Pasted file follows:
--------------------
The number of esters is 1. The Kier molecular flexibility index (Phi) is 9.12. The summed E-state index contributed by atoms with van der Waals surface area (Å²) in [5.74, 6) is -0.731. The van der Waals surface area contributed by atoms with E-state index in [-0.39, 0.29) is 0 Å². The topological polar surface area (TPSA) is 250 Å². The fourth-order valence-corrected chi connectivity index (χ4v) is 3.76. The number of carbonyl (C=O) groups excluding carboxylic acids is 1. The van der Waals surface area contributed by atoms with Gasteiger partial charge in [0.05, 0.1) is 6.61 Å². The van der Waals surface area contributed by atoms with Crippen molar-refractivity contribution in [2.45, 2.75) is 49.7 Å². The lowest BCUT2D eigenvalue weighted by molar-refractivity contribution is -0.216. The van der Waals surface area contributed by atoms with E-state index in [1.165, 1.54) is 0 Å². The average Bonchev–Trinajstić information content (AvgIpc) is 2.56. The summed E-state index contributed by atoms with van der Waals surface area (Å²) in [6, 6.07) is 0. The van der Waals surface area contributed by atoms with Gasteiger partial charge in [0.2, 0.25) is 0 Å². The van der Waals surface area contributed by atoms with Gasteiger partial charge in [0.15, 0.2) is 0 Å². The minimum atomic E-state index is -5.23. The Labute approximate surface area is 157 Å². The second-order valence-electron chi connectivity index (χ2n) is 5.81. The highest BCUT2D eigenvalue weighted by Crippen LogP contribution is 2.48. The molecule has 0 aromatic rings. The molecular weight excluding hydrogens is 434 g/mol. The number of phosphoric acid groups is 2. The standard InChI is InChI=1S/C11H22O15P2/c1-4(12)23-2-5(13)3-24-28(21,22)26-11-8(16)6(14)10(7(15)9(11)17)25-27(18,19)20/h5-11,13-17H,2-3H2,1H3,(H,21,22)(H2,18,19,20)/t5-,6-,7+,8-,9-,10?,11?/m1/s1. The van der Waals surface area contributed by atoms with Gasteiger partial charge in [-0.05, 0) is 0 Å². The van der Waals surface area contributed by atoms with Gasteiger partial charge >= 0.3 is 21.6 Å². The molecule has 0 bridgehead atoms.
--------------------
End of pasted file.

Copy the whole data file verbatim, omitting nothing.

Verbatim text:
The number of esters is 1. The Kier molecular flexibility index (Phi) is 9.12. The summed E-state index contributed by atoms with van der Waals surface area (Å²) in [5.74, 6) is -0.731. The van der Waals surface area contributed by atoms with E-state index in [-0.39, 0.29) is 0 Å². The topological polar surface area (TPSA) is 250 Å². The fourth-order valence-corrected chi connectivity index (χ4v) is 3.76. The number of carbonyl (C=O) groups excluding carboxylic acids is 1. The van der Waals surface area contributed by atoms with Gasteiger partial charge in [0.05, 0.1) is 6.61 Å². The van der Waals surface area contributed by atoms with Crippen molar-refractivity contribution in [2.45, 2.75) is 49.7 Å². The lowest BCUT2D eigenvalue weighted by molar-refractivity contribution is -0.216. The van der Waals surface area contributed by atoms with E-state index in [1.165, 1.54) is 0 Å². The average Bonchev–Trinajstić information content (AvgIpc) is 2.56. The summed E-state index contributed by atoms with van der Waals surface area (Å²) in [6, 6.07) is 0. The van der Waals surface area contributed by atoms with Gasteiger partial charge in [0.2, 0.25) is 0 Å². The van der Waals surface area contributed by atoms with Gasteiger partial charge in [0.15, 0.2) is 0 Å². The minimum atomic E-state index is -5.23. The Labute approximate surface area is 157 Å². The second-order valence-electron chi connectivity index (χ2n) is 5.81. The highest BCUT2D eigenvalue weighted by Crippen LogP contribution is 2.48. The molecule has 0 aromatic rings. The molecular weight excluding hydrogens is 434 g/mol. The number of phosphoric acid groups is 2. The standard InChI is InChI=1S/C11H22O15P2/c1-4(12)23-2-5(13)3-24-28(21,22)26-11-8(16)6(14)10(7(15)9(11)17)25-27(18,19)20/h5-11,13-17H,2-3H2,1H3,(H,21,22)(H2,18,19,20)/t5-,6-,7+,8-,9-,10?,11?/m1/s1. The van der Waals surface area contributed by atoms with Gasteiger partial charge in [-0.05, 0) is 0 Å². The van der Waals surface area contributed by atoms with Gasteiger partial charge >= 0.3 is 21.6 Å². The molecule has 0 bridgehead atoms.